By Russ Parsons
Los Angeles Times Food Editor
May 26, 2012
Strolling the Santa Monica Saturday farmers market the other day, thinking about dinner. Five pounds of that thumb-thick jumbo asparagus from Zuckerman Farms? Of course! I already had carrots and favas from my garden. I'd ordered a leg of lamb. But what's for dessert? Almond torte maybe? Lemon curd tart?
But all that late-season citrus — Oro Blancos, grapefruits, blood oranges, tangerines — I just couldn't resist them. So maybe I'd do a fruit salad with a spiced syrup? Or just tangerine sections sweetened a little with rosemary honey? Then, suddenly, my mind was made up for me: I tasted a wedge of Page mandarin from Armando Garcia's stand. The flavor was almost explosive: sweet, spicy, perfect all by itself. Honey? Syrup? Forget it, the juice was almost syrupy just as it was. There's nothing I could do to make this thing any better.
Still, even I'm not Chez Panisse-y enough to serve just a bowl of fruit and call it dessert. That's where cookies come in.
Just as we're heading into the heart of the fruit season, a simple cookie can be a cook's best friend. Right now we've got late-season citrus like those mandarins, terrific sweet strawberries, and the first apricots and cherries, then before you know it, peaches and nectarines. There's nothing that complements a great piece of fruit like a cookie.
I've got two old favorites that I fall back on regularly. The first is an almond macaroon. It's about as simple as a cookie can get — just five ingredients: almonds, sugar, salt, egg whites and a whiff of vanilla. Grind the almonds, sugar, salt and vanilla to a fine powder; beat the egg whites to soft peaks and pulse them into the almond mixture. Roll between wet palms (they're sticky as heck) and bake.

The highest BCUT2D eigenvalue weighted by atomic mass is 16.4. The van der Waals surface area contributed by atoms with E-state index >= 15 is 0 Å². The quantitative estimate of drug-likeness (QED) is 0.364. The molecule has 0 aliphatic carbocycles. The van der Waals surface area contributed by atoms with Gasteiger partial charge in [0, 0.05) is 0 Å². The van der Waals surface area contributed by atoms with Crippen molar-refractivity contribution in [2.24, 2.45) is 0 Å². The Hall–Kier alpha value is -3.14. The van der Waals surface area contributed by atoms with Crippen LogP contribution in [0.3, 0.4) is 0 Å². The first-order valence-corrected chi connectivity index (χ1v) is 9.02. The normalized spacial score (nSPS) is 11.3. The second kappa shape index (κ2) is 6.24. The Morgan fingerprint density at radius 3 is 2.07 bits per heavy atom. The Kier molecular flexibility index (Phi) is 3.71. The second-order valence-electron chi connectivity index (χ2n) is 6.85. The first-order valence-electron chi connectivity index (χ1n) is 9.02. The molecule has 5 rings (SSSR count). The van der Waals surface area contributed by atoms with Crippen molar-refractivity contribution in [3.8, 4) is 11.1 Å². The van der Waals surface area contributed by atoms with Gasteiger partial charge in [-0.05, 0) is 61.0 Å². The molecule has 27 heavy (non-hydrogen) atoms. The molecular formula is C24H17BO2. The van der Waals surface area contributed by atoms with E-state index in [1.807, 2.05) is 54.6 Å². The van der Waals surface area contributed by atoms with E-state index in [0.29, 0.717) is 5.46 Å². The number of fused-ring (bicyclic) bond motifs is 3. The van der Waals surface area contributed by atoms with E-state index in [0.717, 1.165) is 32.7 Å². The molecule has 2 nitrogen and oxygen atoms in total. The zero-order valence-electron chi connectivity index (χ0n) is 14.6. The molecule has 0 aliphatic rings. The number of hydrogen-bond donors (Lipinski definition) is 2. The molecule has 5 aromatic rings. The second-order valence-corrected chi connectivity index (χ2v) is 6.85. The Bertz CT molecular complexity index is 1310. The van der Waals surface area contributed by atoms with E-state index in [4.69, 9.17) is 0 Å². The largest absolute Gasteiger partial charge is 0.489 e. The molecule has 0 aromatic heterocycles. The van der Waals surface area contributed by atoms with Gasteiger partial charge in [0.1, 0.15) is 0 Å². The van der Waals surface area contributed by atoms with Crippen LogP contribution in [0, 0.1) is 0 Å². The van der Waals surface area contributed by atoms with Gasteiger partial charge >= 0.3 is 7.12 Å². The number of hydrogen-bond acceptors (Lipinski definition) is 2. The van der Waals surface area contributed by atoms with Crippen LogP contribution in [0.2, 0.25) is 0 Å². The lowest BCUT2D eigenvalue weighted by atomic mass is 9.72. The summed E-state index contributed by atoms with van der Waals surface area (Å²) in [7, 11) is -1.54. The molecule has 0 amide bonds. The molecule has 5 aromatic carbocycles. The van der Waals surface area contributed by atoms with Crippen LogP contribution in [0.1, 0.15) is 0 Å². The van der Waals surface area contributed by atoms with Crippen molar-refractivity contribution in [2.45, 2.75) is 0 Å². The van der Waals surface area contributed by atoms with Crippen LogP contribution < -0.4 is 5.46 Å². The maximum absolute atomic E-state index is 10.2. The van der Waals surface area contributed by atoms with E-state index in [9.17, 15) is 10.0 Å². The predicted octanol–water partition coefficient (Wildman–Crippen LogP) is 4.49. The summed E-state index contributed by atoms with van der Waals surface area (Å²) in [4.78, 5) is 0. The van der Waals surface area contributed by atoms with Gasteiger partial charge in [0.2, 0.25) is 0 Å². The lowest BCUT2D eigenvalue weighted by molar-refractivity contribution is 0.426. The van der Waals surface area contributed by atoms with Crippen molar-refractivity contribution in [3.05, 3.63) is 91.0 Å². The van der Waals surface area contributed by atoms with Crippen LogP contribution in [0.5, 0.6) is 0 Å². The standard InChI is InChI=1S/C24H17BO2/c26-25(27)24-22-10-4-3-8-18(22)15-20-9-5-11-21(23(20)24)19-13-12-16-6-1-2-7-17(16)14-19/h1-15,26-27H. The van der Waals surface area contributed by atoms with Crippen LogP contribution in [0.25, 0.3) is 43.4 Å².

The cookies come out of the oven crisp on the outside yet moist and chewy on the inside, with a flavor that is deeply and purely almond. A perfect match for citrus or stone fruit.
My other go-to cookie is an old-fashioned snickerdoodle. Its flavor is a little more complex than the macaroon — a combination of browned wheat, the slight bitterness of cream of tartar and sweet spicy cinnamon sugar.
The recipe is my mom's, and I have a love-hate relationship with it. I can't tell you how many times I've labored all day over a big dinner party menu only to have everyone walk out telling me how great these danged cookies are.
I guess the only thing worse would be if they just talked about the fruit.
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